Aero is everything, claim Specialized, who last year built their own wind tunnel at their Morgan Hill, California headquarters to allow the design team unlimited access to a very important tool in the study and development of producing aerodynamic bikes and products.
In between designing new bikes, they’ve been publishing videos to Youtube such as the recent “to beard or not to beard” video, looking at whether facial hair makes much difference to your aerodynamics. In their latest video they’ve looked at the more important issue of what impact your cycle clothing has to your aerodynamic efficiency.
You, as opposed to your bike, account for about 80% of the wind resistance you face when cycling, so as well has having a good position that minimises your frontal surface area, the clothing you wear can make a difference. But how much difference exactly? That’s what the Specialized video reveals, and the findings are interesting.
Mark Cote and Chris Yu, Specialized's aero research and development guys, look at the difference between casual club clothing and form fitting clothing. They've not only looked at the differences with summer short sleeve jerseys and shorts, but long sleeve winter clothing, the sort of clothing we in the UK spend a good chunk of the year in.
The first test, with a wind speed of about 50kph (31.25mph), reveals close-fitting winter clothing and long-sleeve jacket to be worth 83 seconds over 40km (25 miles). That’s a significant difference, and if you extrapolate that to a 100km or longer ride you’d certainly get to the cake shop a fair bit sooner.
Moving onto a summer jersey, and the difference is even more significant. As well as switching from a club fit jersey to a race fit jersey, they also went down a size, from medium to small, to get an even closer fit. The same testing conditions reveal the form-fitting jersey to be worth 91 seconds over the same 40km distance.
Some interesting results there. Of course, it’s well known that tighter fitting clothing is faster; that’s why skinsuits are worn in time trials and racers try and squeeze into the smallest clothing they can get away with - like Bradley Wiggins wearing a size small skinsuit in the Tour de France despite being over six foot tall. We’re now seeing racers, especially sprinters, wearing skinsuits in stage races a lot more this year for the same reason, and you only need to look at the popularity of Castelli's Gabba, a stretchy, slim-fitting jersey designed for bad weather, to see the importance attached to be aerodynamic.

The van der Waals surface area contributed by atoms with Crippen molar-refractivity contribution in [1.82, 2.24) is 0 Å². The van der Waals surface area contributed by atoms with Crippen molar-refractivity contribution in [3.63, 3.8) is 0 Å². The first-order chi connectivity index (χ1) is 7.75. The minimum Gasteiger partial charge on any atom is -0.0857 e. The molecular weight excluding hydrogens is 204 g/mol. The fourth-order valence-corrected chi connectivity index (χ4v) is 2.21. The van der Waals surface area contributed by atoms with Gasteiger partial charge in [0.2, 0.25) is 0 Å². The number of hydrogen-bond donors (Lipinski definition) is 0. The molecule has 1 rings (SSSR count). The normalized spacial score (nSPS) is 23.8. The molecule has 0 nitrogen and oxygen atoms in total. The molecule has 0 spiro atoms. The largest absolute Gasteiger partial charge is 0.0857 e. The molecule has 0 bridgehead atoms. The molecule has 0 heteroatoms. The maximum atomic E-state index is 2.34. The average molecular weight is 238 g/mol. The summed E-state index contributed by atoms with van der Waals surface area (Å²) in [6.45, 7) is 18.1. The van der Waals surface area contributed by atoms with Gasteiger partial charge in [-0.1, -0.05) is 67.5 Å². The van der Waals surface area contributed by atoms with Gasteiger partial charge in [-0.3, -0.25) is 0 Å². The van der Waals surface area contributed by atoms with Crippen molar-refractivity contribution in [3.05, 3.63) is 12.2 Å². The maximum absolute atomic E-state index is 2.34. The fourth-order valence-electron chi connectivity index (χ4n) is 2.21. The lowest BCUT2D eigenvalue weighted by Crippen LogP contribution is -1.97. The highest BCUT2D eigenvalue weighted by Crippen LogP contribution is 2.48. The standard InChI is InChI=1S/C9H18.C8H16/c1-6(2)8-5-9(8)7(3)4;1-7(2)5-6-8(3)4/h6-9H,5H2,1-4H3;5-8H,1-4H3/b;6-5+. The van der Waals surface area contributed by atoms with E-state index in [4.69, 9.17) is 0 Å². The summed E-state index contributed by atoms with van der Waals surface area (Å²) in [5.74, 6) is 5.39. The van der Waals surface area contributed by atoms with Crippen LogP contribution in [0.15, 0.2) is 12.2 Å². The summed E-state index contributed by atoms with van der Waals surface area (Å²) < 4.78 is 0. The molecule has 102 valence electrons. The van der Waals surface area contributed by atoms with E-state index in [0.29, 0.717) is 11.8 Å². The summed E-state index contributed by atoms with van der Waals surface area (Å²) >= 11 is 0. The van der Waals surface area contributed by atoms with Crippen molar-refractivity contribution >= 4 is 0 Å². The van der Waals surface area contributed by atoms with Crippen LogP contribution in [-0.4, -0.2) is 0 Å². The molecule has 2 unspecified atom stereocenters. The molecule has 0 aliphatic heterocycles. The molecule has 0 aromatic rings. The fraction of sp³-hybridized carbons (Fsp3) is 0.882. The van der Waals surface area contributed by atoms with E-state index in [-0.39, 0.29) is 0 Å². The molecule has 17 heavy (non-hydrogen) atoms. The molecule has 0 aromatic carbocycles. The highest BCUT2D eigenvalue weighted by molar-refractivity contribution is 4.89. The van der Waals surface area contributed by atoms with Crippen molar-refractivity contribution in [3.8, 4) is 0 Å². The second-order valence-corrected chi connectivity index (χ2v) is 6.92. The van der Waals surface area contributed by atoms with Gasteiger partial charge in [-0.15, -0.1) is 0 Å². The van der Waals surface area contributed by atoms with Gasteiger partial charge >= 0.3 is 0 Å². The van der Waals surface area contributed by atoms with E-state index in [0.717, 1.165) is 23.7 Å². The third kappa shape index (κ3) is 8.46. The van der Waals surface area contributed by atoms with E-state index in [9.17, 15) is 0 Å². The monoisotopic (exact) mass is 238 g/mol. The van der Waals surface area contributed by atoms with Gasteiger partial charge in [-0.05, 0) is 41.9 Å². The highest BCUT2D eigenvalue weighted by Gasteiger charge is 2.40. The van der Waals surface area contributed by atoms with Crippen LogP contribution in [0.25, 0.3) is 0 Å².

The difference between clothing this hugs the body like a second-skin and baggy clothing that billows in the wind is more than can be saved by fitting far more expensive aero products to your bike.
As Chris Yu points says: “We’re talking about a difference here that is more than race wheels. Think about that. Several thousand dollars to go into race wheels, or think about your kit a little bit.”
So, if these claims are to be believed, clothing makes a big difference. If you want to go faster, wearing a closer fitting jersey or jacket is a really easy way to reduce the resistance you have to overcome when pedalling, and it's a lot cheaper than a new set of race wheels.
David has worked on the road.cc tech team since July 2012. Previously he was editor of Bikemagic.com and before that staff writer at RCUK. He's a seasoned cyclist of all disciplines, from road to mountain biking, touring to cyclo-cross, he only wishes he had time to ride them all. He's mildly competitive, though he'll never admit it, and is a frequent road racer but is too lazy to do really well. He currently resides in the Cotswolds.